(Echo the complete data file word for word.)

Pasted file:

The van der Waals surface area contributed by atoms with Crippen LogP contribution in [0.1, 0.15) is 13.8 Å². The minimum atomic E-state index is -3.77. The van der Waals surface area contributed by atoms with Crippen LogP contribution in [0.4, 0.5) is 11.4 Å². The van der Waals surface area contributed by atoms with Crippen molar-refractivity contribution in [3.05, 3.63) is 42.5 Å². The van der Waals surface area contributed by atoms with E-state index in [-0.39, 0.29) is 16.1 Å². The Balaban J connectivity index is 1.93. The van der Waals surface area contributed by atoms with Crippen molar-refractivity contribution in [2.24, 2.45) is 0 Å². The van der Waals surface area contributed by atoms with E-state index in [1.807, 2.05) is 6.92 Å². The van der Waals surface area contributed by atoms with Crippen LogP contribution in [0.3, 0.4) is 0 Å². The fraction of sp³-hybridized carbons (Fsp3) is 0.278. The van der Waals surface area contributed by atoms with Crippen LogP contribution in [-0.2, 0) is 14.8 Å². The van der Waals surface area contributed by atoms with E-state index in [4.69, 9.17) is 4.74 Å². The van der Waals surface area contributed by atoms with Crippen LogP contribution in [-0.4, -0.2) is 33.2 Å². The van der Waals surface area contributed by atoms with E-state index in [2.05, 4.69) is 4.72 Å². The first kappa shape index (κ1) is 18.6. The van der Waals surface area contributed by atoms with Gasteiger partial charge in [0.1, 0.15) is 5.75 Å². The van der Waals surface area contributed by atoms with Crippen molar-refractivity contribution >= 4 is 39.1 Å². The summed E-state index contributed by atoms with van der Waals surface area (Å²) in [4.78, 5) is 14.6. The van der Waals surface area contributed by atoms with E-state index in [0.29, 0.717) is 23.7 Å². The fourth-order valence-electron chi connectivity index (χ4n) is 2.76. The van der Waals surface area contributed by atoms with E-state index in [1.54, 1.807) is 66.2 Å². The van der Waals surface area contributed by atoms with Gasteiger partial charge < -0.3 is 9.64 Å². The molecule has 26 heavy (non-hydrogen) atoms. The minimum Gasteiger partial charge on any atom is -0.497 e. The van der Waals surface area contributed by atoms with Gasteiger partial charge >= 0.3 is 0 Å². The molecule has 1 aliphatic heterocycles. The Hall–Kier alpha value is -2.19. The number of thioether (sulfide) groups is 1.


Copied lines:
The van der Waals surface area contributed by atoms with Crippen LogP contribution in [0.1, 0.15) is 13.8 Å². The minimum atomic E-state index is -3.77. The van der Waals surface area contributed by atoms with Crippen LogP contribution in [0.4, 0.5) is 11.4 Å². The van der Waals surface area contributed by atoms with Crippen molar-refractivity contribution in [3.05, 3.63) is 42.5 Å². The van der Waals surface area contributed by atoms with E-state index in [-0.39, 0.29) is 16.1 Å². The Balaban J connectivity index is 1.93. The van der Waals surface area contributed by atoms with Crippen molar-refractivity contribution in [2.24, 2.45) is 0 Å². The van der Waals surface area contributed by atoms with E-state index in [1.807, 2.05) is 6.92 Å². The van der Waals surface area contributed by atoms with Crippen LogP contribution in [0.3, 0.4) is 0 Å². The fraction of sp³-hybridized carbons (Fsp3) is 0.278. The van der Waals surface area contributed by atoms with Crippen LogP contribution in [-0.2, 0) is 14.8 Å². The van der Waals surface area contributed by atoms with E-state index in [4.69, 9.17) is 4.74 Å². The van der Waals surface area contributed by atoms with Crippen LogP contribution in [-0.4, -0.2) is 33.2 Å². The van der Waals surface area contributed by atoms with E-state index in [2.05, 4.69) is 4.72 Å². The first kappa shape index (κ1) is 18.6. The van der Waals surface area contributed by atoms with Gasteiger partial charge in [0.1, 0.15) is 5.75 Å². The van der Waals surface area contributed by atoms with Crippen molar-refractivity contribution >= 4 is 39.1 Å². The summed E-state index contributed by atoms with van der Waals surface area (Å²) in [4.78, 5) is 14.6. The van der Waals surface area contributed by atoms with E-state index in [0.29, 0.717) is 23.7 Å². The fourth-order valence-electron chi connectivity index (χ4n) is 2.76. The van der Waals surface area contributed by atoms with E-state index in [1.54, 1.807) is 66.2 Å². The van der Waals surface area contributed by atoms with Gasteiger partial charge < -0.3 is 9.64 Å². The molecule has 26 heavy (non-hydrogen) atoms. The minimum Gasteiger partial charge on any atom is -0.497 e. The van der Waals surface area contributed by atoms with Gasteiger partial charge >= 0.3 is 0 Å². The molecule has 1 aliphatic heterocycles. The Hall–Kier alpha value is -2.19. The number of thioether (sulfide) groups is 1.